It was somewhat prophetic that I titled my previous post "California Reality." At the time, I intended it to be a play off of "California Dreamin'" because I wasn't just dreaming about going to California, I would actually be there in my reality. The title has taken on more additional meanings as I realized that prior to this trip, I had idealized California. A beautiful state of almost perfect weather in the southern coast, and a variety of natural beauties (beaches, mountains, forests) within driving distance of anywhere in the state had made it seem like a paradise compared to Texas. Fortunately, ever since my first visit, I had been aware of the high cost of living in this state, but I would still find myself telling people, "I would love to live in California if it weren't so expensive." After this visit to Southern California, I'm seeing now that even if you have a lot of money in this state, the suburbs of LA may not be the ideal paradise that I imagined, mainly because the region is so darn crowded. Houses are small, and yards are smaller. Traffic is horrible, with my cousins urging me to leave Pasadena before 3:30 if I wanted to make it back in less than an hour. Honestly, even with the great weather, the suburbs of LA seem just like the suburbs of DFW, but with a higher population density and greater urban sprawl.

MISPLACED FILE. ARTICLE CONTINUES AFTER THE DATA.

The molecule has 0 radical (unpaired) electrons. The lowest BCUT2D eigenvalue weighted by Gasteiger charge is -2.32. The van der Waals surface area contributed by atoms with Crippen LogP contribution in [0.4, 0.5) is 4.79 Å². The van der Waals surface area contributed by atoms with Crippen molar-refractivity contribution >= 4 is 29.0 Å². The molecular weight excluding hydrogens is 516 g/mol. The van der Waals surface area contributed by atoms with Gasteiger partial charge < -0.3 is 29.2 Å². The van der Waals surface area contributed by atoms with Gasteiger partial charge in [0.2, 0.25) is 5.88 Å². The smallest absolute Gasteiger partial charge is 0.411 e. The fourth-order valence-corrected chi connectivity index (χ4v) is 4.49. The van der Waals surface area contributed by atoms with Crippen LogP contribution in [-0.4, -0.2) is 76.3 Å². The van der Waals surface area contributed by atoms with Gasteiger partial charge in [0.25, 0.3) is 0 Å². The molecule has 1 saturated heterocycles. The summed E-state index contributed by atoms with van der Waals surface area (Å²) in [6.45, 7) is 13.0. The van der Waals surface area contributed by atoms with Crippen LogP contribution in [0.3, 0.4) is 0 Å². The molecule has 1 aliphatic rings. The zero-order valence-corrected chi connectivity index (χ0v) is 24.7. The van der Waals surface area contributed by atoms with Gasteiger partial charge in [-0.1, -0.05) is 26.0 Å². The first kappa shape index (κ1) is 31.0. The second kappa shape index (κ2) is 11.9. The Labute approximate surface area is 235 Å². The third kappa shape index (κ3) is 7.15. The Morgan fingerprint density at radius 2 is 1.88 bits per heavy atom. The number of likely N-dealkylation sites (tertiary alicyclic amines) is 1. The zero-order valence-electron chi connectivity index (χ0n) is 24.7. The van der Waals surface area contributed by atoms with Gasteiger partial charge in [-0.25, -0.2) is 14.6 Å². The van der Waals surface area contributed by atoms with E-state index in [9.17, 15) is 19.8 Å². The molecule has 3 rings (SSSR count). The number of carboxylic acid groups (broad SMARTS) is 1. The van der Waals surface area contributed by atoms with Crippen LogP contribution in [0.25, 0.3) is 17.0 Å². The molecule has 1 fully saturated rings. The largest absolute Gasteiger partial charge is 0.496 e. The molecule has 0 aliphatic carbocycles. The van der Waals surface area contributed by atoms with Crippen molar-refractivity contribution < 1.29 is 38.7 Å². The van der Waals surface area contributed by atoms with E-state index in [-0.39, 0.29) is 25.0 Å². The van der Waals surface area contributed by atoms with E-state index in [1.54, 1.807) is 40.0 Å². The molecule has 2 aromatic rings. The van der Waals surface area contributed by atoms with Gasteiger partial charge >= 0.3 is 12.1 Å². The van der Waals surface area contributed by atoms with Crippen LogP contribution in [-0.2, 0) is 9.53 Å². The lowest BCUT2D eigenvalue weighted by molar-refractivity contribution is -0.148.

Living in a smaller town these past two years, I've come to enjoy the conveniences of being able to drive wherever I need to go in 10-15 minutes. When I visit my home in the DFW suburbs, I get annoyed with the traffic and just how spread out everyone and everything is. I spend 20 minutes to an hour driving each way to go see another family member or friend. I'm annoyed to see the suburban sprawl, miles of houses as far as the eye can see. I've come to appreciate living in a smaller town without such sprawl and traffic. I don't know where I'll live in the future, but I'd prefer to live in a small to medium-sized city or the downtown of a large city with decent public transportation than a suburb. Wherever I may make my home, I'd ideally like to live close to wherever I work to minimize commuting time, and hopefully that will also be close to necessary amenities and a community of people that I love and care about.

Just as my Southern California fantasy bubble was bursting, I saw the amazing film 500 Days of Summer, set in LA. Seriously, go see it as soon as possible if you haven't already. One of the many great aspects of this film is that it manages to make downtown LA beautiful in a way that I've never seen in film or in person. Somehow, in this film, LA looks like an East Coast city, plus some palm trees. The protagonist, who studied architecture, appreciates the beauty of old buildings amidst modern parking garages. I've never seen this side of LA before. Maybe I haven't been to the right place, or maybe it takes just the right eye.